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Fwd = [Secrecy News] The return of space nuclear reactors

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  • Frits Westra
    Forwarded by: fwestra@hetnet.nl (Frits Westra) Originally from: Aftergood, Steven Original Subject: Secrecy News -- 01/31/02
    Message 1 of 1 , Feb 1, 2002
      Forwarded by: fwestra@... (Frits Westra)
      Originally from: "Aftergood, Steven" <saftergood@...>
      Original Subject: Secrecy News -- 01/31/02
      Original Date: Thu, 31 Jan 2002 13:28:02 -0500

      ========================== Forwarded message begins ======================

      >from the FAS Project on Government Secrecy
      Volume 2002, Issue No. 11
      January 31, 2002


      For the first time in a decade, the National Aeronautics and Space
      Administration will request funding for development of a space nuclear
      reactor in the 2003 budget request to be released next week.

      Space nuclear reactor technology has followed a boom-and-bust pattern of
      development since the 1950s. The U.S. launched one space reactor in
      1965, a 500 Watt system that operated for 43 days and which remains in
      orbit. The last U.S. space reactor development program, a joint
      NASA-Defense Department effort known as the SP-100, was terminated ten
      years ago following the expenditure of nearly half a billion dollars.

      (The Soviet Union around 30 reactors between 1967 and 1988. The U.S.
      has launched some two dozen spacecraft utilizing plutonium-powered
      electrical generators -- which are not reactors -- that produce a low
      level of electricity, for missions such as the Cassini probe to Saturn
      in 1995.)

      NASA is proposing the new reactor initiative in order to support future
      space exploration programs, an informed official said. He noted
      uncertainty about the viability of the program in the current budgetary
      environment. He also expressed concern about possible attempts to
      involve the Defense Department in the program, fearing such a move might
      make it more vulnerable to political opposition.

      The use of space nuclear reactors is dictated whenever moderate levels
      of electrical power (tens of kilowatts or more) are required in space
      over an extended period of time. The availability of a space nuclear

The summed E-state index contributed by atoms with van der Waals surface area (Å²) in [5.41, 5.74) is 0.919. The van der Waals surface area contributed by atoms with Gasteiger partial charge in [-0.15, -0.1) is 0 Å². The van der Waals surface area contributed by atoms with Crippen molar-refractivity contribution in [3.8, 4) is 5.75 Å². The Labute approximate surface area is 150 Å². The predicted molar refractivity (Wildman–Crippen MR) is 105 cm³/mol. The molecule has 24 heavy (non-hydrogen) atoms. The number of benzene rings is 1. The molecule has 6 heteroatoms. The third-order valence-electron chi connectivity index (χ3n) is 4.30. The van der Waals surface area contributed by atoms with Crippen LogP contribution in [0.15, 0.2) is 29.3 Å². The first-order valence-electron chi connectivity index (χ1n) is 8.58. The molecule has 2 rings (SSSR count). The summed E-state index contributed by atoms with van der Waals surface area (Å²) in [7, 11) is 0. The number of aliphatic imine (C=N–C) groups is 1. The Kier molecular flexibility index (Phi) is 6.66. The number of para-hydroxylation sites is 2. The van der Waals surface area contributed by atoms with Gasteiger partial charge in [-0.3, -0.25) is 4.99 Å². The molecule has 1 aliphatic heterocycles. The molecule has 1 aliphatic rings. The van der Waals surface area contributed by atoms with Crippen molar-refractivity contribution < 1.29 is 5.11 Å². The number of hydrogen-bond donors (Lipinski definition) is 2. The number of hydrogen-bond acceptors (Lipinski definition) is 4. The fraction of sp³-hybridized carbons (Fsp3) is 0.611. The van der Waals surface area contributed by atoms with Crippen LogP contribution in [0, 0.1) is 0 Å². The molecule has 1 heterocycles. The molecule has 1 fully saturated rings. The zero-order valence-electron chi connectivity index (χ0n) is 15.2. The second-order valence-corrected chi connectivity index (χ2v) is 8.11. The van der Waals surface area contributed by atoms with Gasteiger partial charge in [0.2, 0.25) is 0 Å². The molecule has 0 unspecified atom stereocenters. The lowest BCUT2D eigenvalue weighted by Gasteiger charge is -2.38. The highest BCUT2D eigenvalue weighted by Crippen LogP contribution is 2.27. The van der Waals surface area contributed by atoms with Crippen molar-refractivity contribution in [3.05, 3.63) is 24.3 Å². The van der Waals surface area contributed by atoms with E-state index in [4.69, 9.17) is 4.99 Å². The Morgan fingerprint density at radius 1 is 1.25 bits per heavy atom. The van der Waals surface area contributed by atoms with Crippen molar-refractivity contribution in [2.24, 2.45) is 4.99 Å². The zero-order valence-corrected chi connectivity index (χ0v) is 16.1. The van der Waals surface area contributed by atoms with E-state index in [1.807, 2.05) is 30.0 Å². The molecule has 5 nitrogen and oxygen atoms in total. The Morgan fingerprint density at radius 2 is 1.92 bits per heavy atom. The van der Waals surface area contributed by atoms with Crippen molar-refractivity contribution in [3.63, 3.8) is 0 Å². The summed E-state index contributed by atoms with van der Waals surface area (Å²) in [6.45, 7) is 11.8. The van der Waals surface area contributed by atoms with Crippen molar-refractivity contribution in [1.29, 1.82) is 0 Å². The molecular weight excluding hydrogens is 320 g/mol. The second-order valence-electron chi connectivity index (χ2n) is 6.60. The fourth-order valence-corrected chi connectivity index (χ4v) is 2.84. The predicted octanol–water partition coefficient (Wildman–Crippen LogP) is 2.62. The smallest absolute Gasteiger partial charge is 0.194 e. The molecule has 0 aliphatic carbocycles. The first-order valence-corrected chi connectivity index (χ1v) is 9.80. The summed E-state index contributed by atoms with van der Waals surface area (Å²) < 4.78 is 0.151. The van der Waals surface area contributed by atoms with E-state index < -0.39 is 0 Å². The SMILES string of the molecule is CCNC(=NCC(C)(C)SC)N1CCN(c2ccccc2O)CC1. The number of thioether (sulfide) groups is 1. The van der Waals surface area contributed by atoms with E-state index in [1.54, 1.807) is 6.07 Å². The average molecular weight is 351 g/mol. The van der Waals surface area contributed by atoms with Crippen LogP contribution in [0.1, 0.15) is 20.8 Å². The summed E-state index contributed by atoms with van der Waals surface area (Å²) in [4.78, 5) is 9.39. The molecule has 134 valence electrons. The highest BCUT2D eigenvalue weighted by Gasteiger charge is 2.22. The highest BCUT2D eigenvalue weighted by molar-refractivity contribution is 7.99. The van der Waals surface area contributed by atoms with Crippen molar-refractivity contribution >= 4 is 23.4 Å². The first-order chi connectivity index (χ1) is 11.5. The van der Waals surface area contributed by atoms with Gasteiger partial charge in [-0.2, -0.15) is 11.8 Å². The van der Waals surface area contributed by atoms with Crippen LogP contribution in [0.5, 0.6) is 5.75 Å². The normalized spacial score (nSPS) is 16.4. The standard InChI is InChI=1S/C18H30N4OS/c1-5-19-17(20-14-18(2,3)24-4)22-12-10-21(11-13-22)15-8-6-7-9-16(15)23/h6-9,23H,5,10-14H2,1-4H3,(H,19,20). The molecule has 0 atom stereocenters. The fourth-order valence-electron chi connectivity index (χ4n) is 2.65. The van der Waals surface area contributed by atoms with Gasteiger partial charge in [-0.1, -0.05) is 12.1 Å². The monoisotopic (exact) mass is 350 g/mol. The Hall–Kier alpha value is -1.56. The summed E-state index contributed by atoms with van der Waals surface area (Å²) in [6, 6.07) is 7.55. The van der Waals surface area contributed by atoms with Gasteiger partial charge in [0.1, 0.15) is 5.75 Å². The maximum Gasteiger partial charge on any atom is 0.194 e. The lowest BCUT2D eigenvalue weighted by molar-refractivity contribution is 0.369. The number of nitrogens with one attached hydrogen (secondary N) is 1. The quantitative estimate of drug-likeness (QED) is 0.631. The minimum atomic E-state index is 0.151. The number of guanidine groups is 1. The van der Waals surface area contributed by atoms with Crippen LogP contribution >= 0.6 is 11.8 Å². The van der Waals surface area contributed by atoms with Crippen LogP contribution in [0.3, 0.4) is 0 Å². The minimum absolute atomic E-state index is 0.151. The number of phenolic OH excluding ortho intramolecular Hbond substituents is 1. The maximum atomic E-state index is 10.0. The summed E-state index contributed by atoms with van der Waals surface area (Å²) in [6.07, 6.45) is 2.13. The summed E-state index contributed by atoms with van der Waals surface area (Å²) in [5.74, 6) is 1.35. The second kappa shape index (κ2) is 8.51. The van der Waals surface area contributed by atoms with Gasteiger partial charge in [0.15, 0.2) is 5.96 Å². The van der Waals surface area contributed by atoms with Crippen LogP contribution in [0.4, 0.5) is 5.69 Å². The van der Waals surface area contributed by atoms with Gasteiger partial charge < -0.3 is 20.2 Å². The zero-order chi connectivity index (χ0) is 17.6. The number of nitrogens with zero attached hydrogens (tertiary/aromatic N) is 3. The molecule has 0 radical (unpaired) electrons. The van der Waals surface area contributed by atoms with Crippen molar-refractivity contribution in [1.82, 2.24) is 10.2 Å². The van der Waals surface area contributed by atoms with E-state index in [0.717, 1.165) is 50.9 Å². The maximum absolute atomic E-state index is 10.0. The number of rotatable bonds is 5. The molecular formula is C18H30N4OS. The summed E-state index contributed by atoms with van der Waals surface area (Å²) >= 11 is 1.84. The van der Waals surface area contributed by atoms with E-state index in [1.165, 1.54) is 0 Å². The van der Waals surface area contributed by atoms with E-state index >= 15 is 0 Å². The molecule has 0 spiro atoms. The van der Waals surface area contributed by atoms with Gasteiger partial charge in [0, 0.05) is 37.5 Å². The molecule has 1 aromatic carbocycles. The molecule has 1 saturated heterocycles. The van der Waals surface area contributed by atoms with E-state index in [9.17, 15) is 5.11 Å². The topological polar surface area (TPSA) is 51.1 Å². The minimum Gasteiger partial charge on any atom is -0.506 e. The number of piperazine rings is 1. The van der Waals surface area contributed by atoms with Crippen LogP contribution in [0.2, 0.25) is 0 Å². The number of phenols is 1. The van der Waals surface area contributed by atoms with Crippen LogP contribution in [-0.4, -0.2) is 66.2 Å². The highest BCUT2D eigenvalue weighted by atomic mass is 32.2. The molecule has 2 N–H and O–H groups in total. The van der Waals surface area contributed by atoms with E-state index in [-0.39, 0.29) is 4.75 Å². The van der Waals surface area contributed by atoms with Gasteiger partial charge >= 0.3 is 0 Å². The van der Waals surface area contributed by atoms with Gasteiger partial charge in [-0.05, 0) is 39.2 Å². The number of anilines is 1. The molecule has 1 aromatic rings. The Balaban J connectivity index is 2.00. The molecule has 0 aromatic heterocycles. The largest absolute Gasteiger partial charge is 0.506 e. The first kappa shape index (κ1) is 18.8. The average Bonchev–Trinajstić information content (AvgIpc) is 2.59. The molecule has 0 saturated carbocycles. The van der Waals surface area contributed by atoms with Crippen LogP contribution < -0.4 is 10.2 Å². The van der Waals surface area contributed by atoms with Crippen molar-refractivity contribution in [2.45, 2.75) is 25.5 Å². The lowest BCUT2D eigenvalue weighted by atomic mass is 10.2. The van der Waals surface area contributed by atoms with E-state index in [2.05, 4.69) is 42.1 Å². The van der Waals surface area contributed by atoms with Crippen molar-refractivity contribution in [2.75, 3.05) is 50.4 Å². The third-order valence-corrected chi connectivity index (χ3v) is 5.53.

reactor could enable a variety of ambitious space exploration programs
      such as a multi-decade mission beyond our solar system.

      By the same token, space reactors could also be used to power space
      weapons and other military systems in orbit, attracting the opposition
      of some arms control advocates and environmentalists.

      In an attempt to square this circle, the Federation of American
      Scientists and Soviet colleagues in 1988 proposed a ban on the operation
      of nuclear reactors in Earth orbit that would nevertheless permit their
      use for space exploration.

      See "Nuclear Power in Space," Scientific American, June 1991, for
      background on the checkered history of space reactors and discussion of
      the FAS proposal.

      For some reason there has recently been a small surge of policy interest
      in space nuclear power, independent of the new NASA initiative.

      "Thermionics Quo Vadis?" is the curious title of a new National Research
      Council report on the status of thermionics, which is an energy
      conversion technology used in some space reactor designs. The report
      provides some general information on space nuclear power. See:


      The Department of Energy Inspector General reported this month on the
      administration of DOE's Advanced Radioisotope Power Systems program,
      which provides plutonium-powered electrical generators for NASA
      missions. See:


      Secrecy News is archived at:


      Steven Aftergood
      Project on Government Secrecy
      Federation of American Scientists
      web: www.fas.org/sgp/index.html
      email: saftergood@...
      voice: (202) 454-4691

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